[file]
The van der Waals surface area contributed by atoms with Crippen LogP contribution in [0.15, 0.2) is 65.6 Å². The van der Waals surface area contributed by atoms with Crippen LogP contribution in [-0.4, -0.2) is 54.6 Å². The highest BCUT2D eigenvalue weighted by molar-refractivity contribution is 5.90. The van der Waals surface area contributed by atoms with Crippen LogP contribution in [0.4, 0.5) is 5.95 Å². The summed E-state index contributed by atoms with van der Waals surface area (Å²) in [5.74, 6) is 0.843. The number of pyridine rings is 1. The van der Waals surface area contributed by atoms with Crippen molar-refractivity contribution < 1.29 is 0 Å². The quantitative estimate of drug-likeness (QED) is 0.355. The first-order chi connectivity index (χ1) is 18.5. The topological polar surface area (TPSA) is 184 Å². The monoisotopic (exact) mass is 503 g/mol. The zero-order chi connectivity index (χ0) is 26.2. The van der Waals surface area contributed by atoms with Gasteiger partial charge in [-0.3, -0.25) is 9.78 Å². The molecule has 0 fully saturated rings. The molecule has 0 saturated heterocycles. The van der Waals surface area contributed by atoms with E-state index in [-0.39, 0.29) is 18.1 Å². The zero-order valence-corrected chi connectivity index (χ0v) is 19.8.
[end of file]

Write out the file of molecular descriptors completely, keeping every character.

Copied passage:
The van der Waals surface area contributed by atoms with Crippen LogP contribution in [0.15, 0.2) is 65.6 Å². The van der Waals surface area contributed by atoms with Crippen LogP contribution in [-0.4, -0.2) is 54.6 Å². The highest BCUT2D eigenvalue weighted by molar-refractivity contribution is 5.90. The van der Waals surface area contributed by atoms with Crippen LogP contribution in [0.4, 0.5) is 5.95 Å². The summed E-state index contributed by atoms with van der Waals surface area (Å²) in [5.74, 6) is 0.843. The number of pyridine rings is 1. The van der Waals surface area contributed by atoms with Crippen molar-refractivity contribution < 1.29 is 0 Å². The quantitative estimate of drug-likeness (QED) is 0.355. The first-order chi connectivity index (χ1) is 18.5. The topological polar surface area (TPSA) is 184 Å². The monoisotopic (exact) mass is 503 g/mol. The zero-order chi connectivity index (χ0) is 26.2. The van der Waals surface area contributed by atoms with Gasteiger partial charge in [-0.3, -0.25) is 9.78 Å². The molecule has 0 fully saturated rings. The molecule has 0 saturated heterocycles. The van der Waals surface area contributed by atoms with E-state index in [-0.39, 0.29) is 18.1 Å². The zero-order valence-corrected chi connectivity index (χ0v) is 19.8.